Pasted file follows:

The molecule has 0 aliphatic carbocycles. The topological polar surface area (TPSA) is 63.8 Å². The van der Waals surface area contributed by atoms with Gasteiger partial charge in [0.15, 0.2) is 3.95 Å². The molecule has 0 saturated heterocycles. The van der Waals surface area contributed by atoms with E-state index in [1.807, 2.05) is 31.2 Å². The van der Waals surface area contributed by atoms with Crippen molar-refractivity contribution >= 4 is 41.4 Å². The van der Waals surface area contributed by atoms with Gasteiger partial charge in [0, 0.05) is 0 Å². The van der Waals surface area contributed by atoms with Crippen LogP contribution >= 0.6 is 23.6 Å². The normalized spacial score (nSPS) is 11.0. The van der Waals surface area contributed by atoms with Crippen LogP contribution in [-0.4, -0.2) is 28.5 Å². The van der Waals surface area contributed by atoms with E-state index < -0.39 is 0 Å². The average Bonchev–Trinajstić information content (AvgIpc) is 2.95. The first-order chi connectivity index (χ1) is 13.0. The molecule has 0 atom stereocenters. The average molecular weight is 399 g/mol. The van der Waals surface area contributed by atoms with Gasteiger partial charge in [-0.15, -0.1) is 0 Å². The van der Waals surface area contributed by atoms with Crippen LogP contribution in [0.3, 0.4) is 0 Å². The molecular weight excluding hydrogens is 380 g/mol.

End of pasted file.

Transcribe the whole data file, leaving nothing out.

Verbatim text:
The molecule has 0 aliphatic carbocycles. The topological polar surface area (TPSA) is 63.8 Å². The van der Waals surface area contributed by atoms with Gasteiger partial charge in [0.15, 0.2) is 3.95 Å². The molecule has 0 saturated heterocycles. The van der Waals surface area contributed by atoms with E-state index in [1.807, 2.05) is 31.2 Å². The van der Waals surface area contributed by atoms with Crippen molar-refractivity contribution >= 4 is 41.4 Å². The van der Waals surface area contributed by atoms with Gasteiger partial charge in [0, 0.05) is 0 Å². The van der Waals surface area contributed by atoms with Crippen LogP contribution >= 0.6 is 23.6 Å². The normalized spacial score (nSPS) is 11.0. The van der Waals surface area contributed by atoms with Crippen LogP contribution in [-0.4, -0.2) is 28.5 Å². The van der Waals surface area contributed by atoms with E-state index < -0.39 is 0 Å². The average Bonchev–Trinajstić information content (AvgIpc) is 2.95. The first-order chi connectivity index (χ1) is 13.0. The molecule has 0 atom stereocenters. The average molecular weight is 399 g/mol. The van der Waals surface area contributed by atoms with Gasteiger partial charge in [-0.15, -0.1) is 0 Å². The van der Waals surface area contributed by atoms with Crippen LogP contribution in [0.3, 0.4) is 0 Å². The molecular weight excluding hydrogens is 380 g/mol.